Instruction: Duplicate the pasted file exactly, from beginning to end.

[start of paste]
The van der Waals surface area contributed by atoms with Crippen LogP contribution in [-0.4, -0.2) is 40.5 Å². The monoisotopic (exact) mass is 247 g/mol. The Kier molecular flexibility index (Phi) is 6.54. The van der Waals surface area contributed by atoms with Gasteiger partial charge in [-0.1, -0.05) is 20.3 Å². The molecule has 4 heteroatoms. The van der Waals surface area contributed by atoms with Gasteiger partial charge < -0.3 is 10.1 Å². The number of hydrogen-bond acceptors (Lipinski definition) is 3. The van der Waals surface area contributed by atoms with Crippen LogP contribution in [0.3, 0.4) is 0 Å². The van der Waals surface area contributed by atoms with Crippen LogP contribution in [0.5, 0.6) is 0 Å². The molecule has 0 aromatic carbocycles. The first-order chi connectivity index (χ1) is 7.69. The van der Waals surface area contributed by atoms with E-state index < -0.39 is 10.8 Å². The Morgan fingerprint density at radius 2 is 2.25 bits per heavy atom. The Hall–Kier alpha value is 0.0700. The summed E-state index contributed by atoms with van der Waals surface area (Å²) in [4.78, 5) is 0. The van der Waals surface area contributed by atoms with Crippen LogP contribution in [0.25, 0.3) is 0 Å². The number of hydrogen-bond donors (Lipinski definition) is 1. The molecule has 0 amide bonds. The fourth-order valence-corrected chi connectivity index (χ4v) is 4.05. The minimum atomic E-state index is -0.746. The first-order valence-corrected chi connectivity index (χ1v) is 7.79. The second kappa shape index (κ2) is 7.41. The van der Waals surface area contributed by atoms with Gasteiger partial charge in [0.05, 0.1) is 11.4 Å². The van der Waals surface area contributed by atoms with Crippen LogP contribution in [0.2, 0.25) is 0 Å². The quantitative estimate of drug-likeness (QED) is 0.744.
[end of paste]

The van der Waals surface area contributed by atoms with Crippen LogP contribution in [-0.4, -0.2) is 40.5 Å². The monoisotopic (exact) mass is 247 g/mol. The Kier molecular flexibility index (Phi) is 6.54. The van der Waals surface area contributed by atoms with Gasteiger partial charge in [-0.1, -0.05) is 20.3 Å². The molecule has 4 heteroatoms. The van der Waals surface area contributed by atoms with Gasteiger partial charge < -0.3 is 10.1 Å². The number of hydrogen-bond acceptors (Lipinski definition) is 3. The van der Waals surface area contributed by atoms with Crippen LogP contribution in [0.3, 0.4) is 0 Å². The van der Waals surface area contributed by atoms with Crippen LogP contribution in [0.5, 0.6) is 0 Å². The molecule has 0 aromatic carbocycles. The first-order chi connectivity index (χ1) is 7.69. The van der Waals surface area contributed by atoms with E-state index < -0.39 is 10.8 Å². The Morgan fingerprint density at radius 2 is 2.25 bits per heavy atom. The Hall–Kier alpha value is 0.0700. The summed E-state index contributed by atoms with van der Waals surface area (Å²) in [4.78, 5) is 0. The van der Waals surface area contributed by atoms with Crippen LogP contribution in [0.25, 0.3) is 0 Å². The number of hydrogen-bond donors (Lipinski definition) is 1. The molecule has 0 amide bonds. The fourth-order valence-corrected chi connectivity index (χ4v) is 4.05. The minimum atomic E-state index is -0.746. The first-order valence-corrected chi connectivity index (χ1v) is 7.79. The second kappa shape index (κ2) is 7.41. The van der Waals surface area contributed by atoms with Gasteiger partial charge in [0.05, 0.1) is 11.4 Å². The van der Waals surface area contributed by atoms with Crippen LogP contribution in [0.2, 0.25) is 0 Å². The quantitative estimate of drug-likeness (QED) is 0.744.